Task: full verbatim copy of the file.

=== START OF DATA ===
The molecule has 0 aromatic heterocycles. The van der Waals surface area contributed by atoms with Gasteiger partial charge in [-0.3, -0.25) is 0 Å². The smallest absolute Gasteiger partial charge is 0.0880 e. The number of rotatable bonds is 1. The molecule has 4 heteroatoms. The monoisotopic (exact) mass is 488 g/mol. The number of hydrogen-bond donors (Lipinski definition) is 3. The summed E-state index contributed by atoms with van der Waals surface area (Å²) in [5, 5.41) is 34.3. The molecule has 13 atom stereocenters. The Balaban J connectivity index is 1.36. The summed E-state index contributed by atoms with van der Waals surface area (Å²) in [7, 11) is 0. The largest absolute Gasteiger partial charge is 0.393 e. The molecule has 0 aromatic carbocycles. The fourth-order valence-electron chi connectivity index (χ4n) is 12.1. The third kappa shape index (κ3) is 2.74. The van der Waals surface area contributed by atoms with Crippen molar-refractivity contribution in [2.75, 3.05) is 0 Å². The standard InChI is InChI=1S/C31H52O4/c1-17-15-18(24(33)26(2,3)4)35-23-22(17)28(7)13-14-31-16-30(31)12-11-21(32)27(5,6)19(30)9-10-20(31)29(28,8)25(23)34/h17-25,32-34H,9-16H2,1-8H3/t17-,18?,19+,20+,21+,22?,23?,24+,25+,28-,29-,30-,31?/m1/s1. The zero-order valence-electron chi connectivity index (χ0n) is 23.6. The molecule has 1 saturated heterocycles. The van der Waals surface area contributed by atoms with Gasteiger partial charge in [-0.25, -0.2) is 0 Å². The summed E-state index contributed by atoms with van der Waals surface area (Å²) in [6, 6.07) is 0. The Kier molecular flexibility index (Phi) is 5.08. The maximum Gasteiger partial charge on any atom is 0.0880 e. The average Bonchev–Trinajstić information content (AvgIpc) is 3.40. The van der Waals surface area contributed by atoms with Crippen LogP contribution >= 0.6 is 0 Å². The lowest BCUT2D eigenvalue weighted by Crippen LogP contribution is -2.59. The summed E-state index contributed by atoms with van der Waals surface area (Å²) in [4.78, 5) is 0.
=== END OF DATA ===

The molecule has 0 aromatic heterocycles. The van der Waals surface area contributed by atoms with Gasteiger partial charge in [-0.3, -0.25) is 0 Å². The smallest absolute Gasteiger partial charge is 0.0880 e. The number of rotatable bonds is 1. The molecule has 4 heteroatoms. The monoisotopic (exact) mass is 488 g/mol. The number of hydrogen-bond donors (Lipinski definition) is 3. The summed E-state index contributed by atoms with van der Waals surface area (Å²) in [5, 5.41) is 34.3. The molecule has 13 atom stereocenters. The Balaban J connectivity index is 1.36. The summed E-state index contributed by atoms with van der Waals surface area (Å²) in [7, 11) is 0. The largest absolute Gasteiger partial charge is 0.393 e. The molecule has 0 aromatic carbocycles. The fourth-order valence-electron chi connectivity index (χ4n) is 12.1. The third kappa shape index (κ3) is 2.74. The van der Waals surface area contributed by atoms with Crippen molar-refractivity contribution in [2.75, 3.05) is 0 Å². The standard InChI is InChI=1S/C31H52O4/c1-17-15-18(24(33)26(2,3)4)35-23-22(17)28(7)13-14-31-16-30(31)12-11-21(32)27(5,6)19(30)9-10-20(31)29(28,8)25(23)34/h17-25,32-34H,9-16H2,1-8H3/t17-,18?,19+,20+,21+,22?,23?,24+,25+,28-,29-,30-,31?/m1/s1. The zero-order valence-electron chi connectivity index (χ0n) is 23.6. The molecule has 1 saturated heterocycles. The van der Waals surface area contributed by atoms with Gasteiger partial charge in [-0.25, -0.2) is 0 Å². The summed E-state index contributed by atoms with van der Waals surface area (Å²) in [6, 6.07) is 0. The Kier molecular flexibility index (Phi) is 5.08. The maximum Gasteiger partial charge on any atom is 0.0880 e. The average Bonchev–Trinajstić information content (AvgIpc) is 3.40. The van der Waals surface area contributed by atoms with Crippen LogP contribution >= 0.6 is 0 Å². The lowest BCUT2D eigenvalue weighted by Crippen LogP contribution is -2.59. The summed E-state index contributed by atoms with van der Waals surface area (Å²) in [4.78, 5) is 0.